Sunset Blvd hit my radar in the summer of 1993. As it opened in London, I was already interested in the show since it was Andrew Lloyd Webber’s follow up to 1989’s Aspect of Love. Patti LuPone, who was already a favorite actress, debuted the role of Norma Desmond. So, of course, I bought the cast recording as soon as it became available in the States and fell in love with the lush score.
Sunset came to the U.S. in December with a premiere engagement, appropriately, in Los Angeles. I saw the show there in January ’94 with Glenn Close as Norma and George Hearn as Max von Mayerling. One of my most prized pieces of theatre memorabilia comes from the L.A. production—a poster signed by the entire cast. When I was there they were selling them for Northridge earthquake relief and I was all too happy to contribute.
I am embarrassed to say that I’d never seen the classic 1950 Billy Wilder written and directed film before I saw the musical (I corrected that soon enough and fell in love with the movie as well). The story of the younger journalist given work by the faded movie star who eventually takes over his life and kills him was very compelling. Glenn Close was sublime in the role channeling a silent movie star whose glory days were long gone. She also got to channel some of her Fatal Attraction mojo as she got crazier and crazier as the plot progressed.
The musical was typically Lloyd Webber big. Where Phantom had the chandelier and Cats had the big tire, Sunset Blvd. had a massive set for Norma’s mansion that descended from the fly space and was occasionally suspended over other set pieces so you could see what Norma was doing in the mansion while other scenes played out. The music, however, was anti-Lloyd Webber. The music was much more lush and 1920s than any of his previous shows. Norma had soaring, orchestral, romantic themes while Joe Gillis had a jazzier score.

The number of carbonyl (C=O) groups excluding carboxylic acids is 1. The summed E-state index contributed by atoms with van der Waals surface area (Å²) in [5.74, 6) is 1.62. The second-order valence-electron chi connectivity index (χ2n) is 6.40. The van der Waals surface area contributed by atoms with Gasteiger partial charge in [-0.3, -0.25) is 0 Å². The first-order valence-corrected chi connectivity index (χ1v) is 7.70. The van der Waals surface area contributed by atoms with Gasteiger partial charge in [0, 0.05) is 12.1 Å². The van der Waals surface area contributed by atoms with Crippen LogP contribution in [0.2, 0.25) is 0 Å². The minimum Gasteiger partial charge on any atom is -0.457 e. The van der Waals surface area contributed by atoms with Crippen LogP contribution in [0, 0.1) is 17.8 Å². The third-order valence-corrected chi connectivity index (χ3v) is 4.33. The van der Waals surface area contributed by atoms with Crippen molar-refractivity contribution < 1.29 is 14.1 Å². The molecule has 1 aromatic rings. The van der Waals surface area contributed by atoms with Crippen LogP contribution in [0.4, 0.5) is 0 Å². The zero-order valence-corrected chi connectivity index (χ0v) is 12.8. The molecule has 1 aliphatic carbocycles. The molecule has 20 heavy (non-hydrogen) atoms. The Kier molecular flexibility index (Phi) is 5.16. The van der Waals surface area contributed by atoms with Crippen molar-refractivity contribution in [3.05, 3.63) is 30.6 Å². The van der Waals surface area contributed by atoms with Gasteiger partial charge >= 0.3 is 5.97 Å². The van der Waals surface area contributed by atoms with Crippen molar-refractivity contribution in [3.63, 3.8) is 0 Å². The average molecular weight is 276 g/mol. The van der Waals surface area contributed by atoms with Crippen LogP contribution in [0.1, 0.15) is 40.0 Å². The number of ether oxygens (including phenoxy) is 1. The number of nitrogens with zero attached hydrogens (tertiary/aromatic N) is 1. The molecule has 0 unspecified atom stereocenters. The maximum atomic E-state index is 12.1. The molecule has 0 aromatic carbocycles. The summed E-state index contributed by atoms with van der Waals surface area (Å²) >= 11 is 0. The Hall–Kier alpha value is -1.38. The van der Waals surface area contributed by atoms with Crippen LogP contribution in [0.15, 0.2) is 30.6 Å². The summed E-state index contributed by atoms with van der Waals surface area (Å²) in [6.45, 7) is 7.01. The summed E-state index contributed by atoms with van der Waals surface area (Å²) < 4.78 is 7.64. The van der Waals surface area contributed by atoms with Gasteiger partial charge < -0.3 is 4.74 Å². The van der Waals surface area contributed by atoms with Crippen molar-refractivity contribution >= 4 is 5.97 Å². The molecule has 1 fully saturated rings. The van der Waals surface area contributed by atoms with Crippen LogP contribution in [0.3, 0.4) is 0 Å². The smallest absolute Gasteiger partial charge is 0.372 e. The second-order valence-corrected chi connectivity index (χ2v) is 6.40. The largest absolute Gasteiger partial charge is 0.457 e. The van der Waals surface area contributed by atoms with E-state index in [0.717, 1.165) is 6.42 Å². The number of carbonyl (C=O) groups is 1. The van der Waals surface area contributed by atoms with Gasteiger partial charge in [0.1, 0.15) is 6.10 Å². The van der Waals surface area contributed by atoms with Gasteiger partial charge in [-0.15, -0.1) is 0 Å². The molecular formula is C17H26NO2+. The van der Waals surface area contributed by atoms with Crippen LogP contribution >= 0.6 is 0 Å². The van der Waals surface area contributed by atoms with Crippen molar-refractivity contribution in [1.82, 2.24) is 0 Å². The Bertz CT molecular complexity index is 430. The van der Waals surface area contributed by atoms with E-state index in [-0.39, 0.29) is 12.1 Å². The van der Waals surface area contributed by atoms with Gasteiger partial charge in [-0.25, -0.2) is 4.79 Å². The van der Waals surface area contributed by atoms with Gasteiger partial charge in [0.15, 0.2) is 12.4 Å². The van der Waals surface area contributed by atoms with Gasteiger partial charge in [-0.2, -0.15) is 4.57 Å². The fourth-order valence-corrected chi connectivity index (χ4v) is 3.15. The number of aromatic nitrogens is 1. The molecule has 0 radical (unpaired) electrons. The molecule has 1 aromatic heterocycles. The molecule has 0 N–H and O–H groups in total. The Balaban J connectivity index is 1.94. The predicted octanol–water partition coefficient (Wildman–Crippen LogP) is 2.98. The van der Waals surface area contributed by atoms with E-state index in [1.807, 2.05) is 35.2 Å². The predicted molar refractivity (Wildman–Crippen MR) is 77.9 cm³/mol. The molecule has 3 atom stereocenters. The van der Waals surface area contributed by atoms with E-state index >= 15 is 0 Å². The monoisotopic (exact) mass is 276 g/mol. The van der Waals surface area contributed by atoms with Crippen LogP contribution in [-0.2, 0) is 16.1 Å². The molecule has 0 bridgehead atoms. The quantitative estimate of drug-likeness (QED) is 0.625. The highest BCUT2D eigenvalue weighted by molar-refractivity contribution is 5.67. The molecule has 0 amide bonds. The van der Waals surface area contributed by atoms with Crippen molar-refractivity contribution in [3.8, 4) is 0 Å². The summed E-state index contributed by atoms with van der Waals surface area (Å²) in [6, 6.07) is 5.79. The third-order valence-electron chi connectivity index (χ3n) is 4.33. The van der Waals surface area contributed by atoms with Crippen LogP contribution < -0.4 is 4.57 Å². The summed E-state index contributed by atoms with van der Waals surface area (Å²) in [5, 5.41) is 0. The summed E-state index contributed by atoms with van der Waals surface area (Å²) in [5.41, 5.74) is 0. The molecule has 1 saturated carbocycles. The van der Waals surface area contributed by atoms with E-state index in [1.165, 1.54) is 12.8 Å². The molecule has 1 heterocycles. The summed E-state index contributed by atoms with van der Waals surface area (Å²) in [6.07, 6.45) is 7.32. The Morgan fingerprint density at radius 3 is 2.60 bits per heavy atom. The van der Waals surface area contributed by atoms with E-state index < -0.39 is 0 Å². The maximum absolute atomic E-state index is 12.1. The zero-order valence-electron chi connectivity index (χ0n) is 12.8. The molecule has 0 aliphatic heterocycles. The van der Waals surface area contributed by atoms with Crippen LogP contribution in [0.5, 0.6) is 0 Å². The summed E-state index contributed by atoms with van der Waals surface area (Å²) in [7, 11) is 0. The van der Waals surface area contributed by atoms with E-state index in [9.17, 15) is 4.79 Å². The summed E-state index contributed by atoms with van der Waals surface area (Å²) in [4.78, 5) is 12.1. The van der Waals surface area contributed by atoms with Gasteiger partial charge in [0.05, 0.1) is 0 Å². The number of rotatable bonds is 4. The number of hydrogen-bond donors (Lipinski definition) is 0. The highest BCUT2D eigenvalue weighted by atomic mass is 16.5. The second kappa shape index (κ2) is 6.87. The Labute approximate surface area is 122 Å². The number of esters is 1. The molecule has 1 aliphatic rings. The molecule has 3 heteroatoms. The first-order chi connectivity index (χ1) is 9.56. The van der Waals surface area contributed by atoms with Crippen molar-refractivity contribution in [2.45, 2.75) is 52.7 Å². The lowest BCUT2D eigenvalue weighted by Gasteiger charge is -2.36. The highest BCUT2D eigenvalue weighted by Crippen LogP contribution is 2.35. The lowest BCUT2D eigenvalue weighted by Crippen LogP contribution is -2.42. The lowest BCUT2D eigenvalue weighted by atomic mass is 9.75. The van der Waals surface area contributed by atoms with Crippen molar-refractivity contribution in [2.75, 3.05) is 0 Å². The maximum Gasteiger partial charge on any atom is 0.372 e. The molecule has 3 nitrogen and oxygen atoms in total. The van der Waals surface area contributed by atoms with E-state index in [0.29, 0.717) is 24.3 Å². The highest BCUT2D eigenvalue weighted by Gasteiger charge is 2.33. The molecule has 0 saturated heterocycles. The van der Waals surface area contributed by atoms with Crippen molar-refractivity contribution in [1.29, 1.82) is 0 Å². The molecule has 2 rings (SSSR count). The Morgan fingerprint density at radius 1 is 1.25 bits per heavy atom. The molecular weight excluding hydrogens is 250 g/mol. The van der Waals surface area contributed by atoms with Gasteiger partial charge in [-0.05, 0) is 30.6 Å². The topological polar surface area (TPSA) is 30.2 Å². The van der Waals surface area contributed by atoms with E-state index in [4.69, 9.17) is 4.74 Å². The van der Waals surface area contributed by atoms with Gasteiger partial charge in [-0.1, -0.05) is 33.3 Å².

The show, however, was fraught with backstage battles. Patti LuPone, who was supposed to open in Lodnon and then come to NYC, was let go from the Broadway production and replaced with Glenn Close because Close drew such raves in L.A. Faye Dunaway was tapped to replace Close in L.A. However, during rehearsals producers decided that she wasn’t quite up to the task and she was let go and the L.A. production shut down.
I saw Sunset two more times during the 2 1/2 years it was on Broadway, once with Betty Buckley as Norma and the last time (and the only time I was able to see it with Will) had Elaine Page in the Norma role. These two filled the turbans quite well. We’ve also got a cast recording from Canada as well where Diahann Carroll played Norma and Rex Smith was Joe. I wish I’d seen these two as well.
Here are a couple samples of Sunset Blvd. First, Glenn Close and the original Broadway company perform “As If We Never Said Goodbye” from the 1995 Tony Awards.
Next, here’s Hugh Jackman as Joe Gillis from the 1997 Australian production. He’s signing the Act II opening number “Sunset Blvd.”
It’s been rumored that Close and Jackman will unite for the much-talked about movie version of Sunset Blvd. That would certainly be cool by this geek.